[Be sure to read Part 1 of Mike’s reflections on his time in The David Crowder Band.]
From the very beginning, a couple of us in the David Crowder Band have had a ritual whenever we would get on a plane. The flight attendant would have everyone turn off their various electronic devices. Then, after they would roam up and down the aisle looking for transgressors but before the plane actually took off, we would proceed to sneak our iPods out and pick the song we would like to die to.
When you say it out loud it’s revealed as the morbid practice it really is. But it’s also an exercise in facing an undeniable truth and making yourself comfortable with it. Everything comes to an end, and the way we have always justified our flagrant disregard for the rules was that the sooner you accepted that fact, the sooner you could start enjoying the moment. Because, let’s be honest, there is something majestic about taking flight in a hulking metal tube, watching the ground grow distant beneath you and finding that perfect song to send you into paradise.
When we decided the band would come to an end, that practice grew from a micro-moment to a macro one. What would be the soundtrack to this death? What song would help bring to mind forgotten memories, give comfort in the moment and look toward the future?
It’s a tall order. I can’t speak for the rest of the guys in the band, but I floundered a long time in my search. The song would need to have the appropriate amount of melancholy and longing; it would need to feel lived in. But something that reveled in its own sadness would never do, because if you make a song like that your anthem, you become that person whose mood is always black and downtrodden and no one wants to be your friend anymore. Nobody likes that guy, regardless of how reputable his taste in music might be.
No, my song needed some hopefulness to it. Not outright hopefulness, because, you know, the life we built was/is coming to an end, and I have to respect that. But some hope …
Memories are funny things, the way they come and go and pop up in the most random of places as if to say: “I know you forgot about me, but I just wanted to say ‘hey’ and go back to whatever it was I was doing while you were getting on with your life. Also, you should think about making better decisions.” At this very moment I can only think of two instances where one of us almost died, though I’m sure there have been a few more than that. The first was when a tour bus we were on broke down in the middle of the desert in Arizona. We were messing around on the side of the highway, joking around, using the restroom behind cactuses, streaking through the landscape and basically living up to the cliché of making lemonade out of proverbial lemons. Our namesake decided desert streaking and such wasn’t for him and broke from the group to walk along the train tracks that ran parallel to the road.
He claims to have never heard the train (or our screams for him to get out of the way), whether it was because he was wearing headphones or because of sonic physics, but the only reason he wasn’t flattened right before our eyes was that he lost his balance and fell. That freight train literally missed him by a matter of inches.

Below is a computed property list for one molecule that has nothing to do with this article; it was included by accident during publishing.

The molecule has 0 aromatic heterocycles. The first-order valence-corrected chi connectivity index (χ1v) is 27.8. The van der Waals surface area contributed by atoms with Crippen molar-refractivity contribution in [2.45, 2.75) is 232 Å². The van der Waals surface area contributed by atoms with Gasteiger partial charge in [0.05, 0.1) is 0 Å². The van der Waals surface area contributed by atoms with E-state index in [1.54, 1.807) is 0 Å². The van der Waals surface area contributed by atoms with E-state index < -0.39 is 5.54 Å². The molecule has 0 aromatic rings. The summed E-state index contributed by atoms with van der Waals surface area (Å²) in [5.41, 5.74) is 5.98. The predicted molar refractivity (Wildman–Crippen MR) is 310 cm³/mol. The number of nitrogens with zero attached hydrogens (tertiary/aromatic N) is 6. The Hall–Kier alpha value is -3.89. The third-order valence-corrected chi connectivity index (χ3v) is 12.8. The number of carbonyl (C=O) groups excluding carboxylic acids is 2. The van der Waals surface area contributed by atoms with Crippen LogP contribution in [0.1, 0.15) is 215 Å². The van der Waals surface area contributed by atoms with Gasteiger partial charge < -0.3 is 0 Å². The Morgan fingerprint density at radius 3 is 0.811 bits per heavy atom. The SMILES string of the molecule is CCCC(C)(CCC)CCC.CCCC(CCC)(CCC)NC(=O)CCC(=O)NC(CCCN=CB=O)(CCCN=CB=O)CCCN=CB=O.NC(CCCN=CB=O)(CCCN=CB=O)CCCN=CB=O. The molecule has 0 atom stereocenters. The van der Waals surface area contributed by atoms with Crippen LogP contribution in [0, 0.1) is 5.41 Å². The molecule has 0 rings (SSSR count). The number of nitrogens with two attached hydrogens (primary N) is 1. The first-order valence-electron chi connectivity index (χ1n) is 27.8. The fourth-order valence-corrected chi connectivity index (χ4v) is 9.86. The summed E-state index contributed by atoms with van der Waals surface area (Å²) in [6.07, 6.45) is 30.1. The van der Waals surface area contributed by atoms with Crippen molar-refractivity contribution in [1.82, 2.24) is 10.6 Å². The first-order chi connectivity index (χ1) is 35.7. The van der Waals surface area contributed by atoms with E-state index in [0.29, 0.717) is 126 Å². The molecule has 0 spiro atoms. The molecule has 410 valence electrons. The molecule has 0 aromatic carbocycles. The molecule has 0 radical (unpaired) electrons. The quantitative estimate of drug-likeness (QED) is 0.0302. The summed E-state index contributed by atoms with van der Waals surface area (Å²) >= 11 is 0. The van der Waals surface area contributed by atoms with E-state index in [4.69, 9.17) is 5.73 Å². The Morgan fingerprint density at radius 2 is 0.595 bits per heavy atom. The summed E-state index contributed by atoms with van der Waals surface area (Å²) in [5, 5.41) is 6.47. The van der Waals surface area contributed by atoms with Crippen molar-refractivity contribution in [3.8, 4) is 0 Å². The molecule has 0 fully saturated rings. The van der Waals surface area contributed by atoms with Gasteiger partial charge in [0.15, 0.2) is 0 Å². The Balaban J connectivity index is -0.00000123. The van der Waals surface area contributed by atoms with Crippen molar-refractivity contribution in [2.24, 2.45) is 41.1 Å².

The other time was when our old guitar player (retired) managed to catch himself on fire in the front lounge of our bus. The candle that he brushed up against was nowhere near where he was standing, so it’s a bit of a mystery how it happened. But before we knew it his shirt was ablaze and he had dropped to the ground (which, in a bus, is a strip of floor exactly 28 inches wide) and was rolling side to side while muttering something about Dick Van Dyke. He got the fire out, though it was with no help from us because we were too busy laughing. His shirt never did look the same (on account of the giant hole in the back), but it didn’t stop him from wearing it. He was just that kind of guy.
The weird thing, though, is that once a band becomes a self-sustaining thing, those moments get pushed to the back of your mind. Like any other job, it becomes so easy to get caught up in the day-to-day work and monotony of it all, and the bigger picture gets lost—alongside all those little moments that make it fun.
I don’t ever want to get to the point that I’m not constantly aware of how weird and not normal and awesome some of those stories are. And I especially don’t want to ever forget the bigger picture.
The song found me rather than the other way around. We were in the middle of some international travels, being unable to see the future was beginning to weigh heavily on me, a particularly nasty fight with cancer was being lost in my immediate family and more than anything I just wanted to be home.
"Holocene," off the new Bon Iver record, felt like a balm on my soul. I don’t know if it’s the chord changes, the layered falsetto vocals or the reverb that washes over everything, making it sound just out of reach. But something about it, maybe the most important thing for me, seems to put everything—past and future—into a framework that my open and raw nerves can process.
This is a good soundtrack to a death; a good soundtrack to a life.
Because I need all the help I can get to remember everything.
And because the future is veiled and uncertain and still full of hope.
I could see for miles and miles and miles …